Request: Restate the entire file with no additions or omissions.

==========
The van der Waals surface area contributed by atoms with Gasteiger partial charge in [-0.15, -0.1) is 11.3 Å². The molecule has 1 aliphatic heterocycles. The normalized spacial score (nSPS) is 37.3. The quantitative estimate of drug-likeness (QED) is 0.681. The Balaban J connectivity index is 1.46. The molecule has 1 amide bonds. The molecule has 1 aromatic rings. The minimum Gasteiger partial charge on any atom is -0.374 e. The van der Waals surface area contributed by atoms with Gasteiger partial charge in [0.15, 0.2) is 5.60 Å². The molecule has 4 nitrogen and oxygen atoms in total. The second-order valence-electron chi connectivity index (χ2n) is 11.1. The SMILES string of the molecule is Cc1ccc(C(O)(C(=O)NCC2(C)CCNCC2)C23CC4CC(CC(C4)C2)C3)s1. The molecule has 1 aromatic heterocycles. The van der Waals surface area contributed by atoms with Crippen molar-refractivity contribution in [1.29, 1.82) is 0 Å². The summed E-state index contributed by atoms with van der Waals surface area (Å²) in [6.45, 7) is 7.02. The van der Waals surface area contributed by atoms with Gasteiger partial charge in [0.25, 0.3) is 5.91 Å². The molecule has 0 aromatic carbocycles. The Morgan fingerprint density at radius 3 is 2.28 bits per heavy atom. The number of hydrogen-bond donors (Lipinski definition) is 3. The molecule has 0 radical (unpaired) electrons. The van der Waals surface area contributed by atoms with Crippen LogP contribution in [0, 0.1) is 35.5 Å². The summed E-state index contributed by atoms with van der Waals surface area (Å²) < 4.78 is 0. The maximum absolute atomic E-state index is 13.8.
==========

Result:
The van der Waals surface area contributed by atoms with Gasteiger partial charge in [-0.15, -0.1) is 11.3 Å². The molecule has 1 aliphatic heterocycles. The normalized spacial score (nSPS) is 37.3. The quantitative estimate of drug-likeness (QED) is 0.681. The Balaban J connectivity index is 1.46. The molecule has 1 amide bonds. The molecule has 1 aromatic rings. The minimum Gasteiger partial charge on any atom is -0.374 e. The van der Waals surface area contributed by atoms with Gasteiger partial charge in [0.15, 0.2) is 5.60 Å². The molecule has 4 nitrogen and oxygen atoms in total. The second-order valence-electron chi connectivity index (χ2n) is 11.1. The SMILES string of the molecule is Cc1ccc(C(O)(C(=O)NCC2(C)CCNCC2)C23CC4CC(CC(C4)C2)C3)s1. The molecule has 1 aromatic heterocycles. The van der Waals surface area contributed by atoms with Crippen molar-refractivity contribution in [1.29, 1.82) is 0 Å². The summed E-state index contributed by atoms with van der Waals surface area (Å²) in [6.45, 7) is 7.02. The van der Waals surface area contributed by atoms with Gasteiger partial charge in [0.25, 0.3) is 5.91 Å². The molecule has 0 aromatic carbocycles. The Morgan fingerprint density at radius 3 is 2.28 bits per heavy atom. The number of hydrogen-bond donors (Lipinski definition) is 3. The molecule has 0 radical (unpaired) electrons. The van der Waals surface area contributed by atoms with Crippen LogP contribution in [0, 0.1) is 35.5 Å². The summed E-state index contributed by atoms with van der Waals surface area (Å²) < 4.78 is 0. The maximum absolute atomic E-state index is 13.8.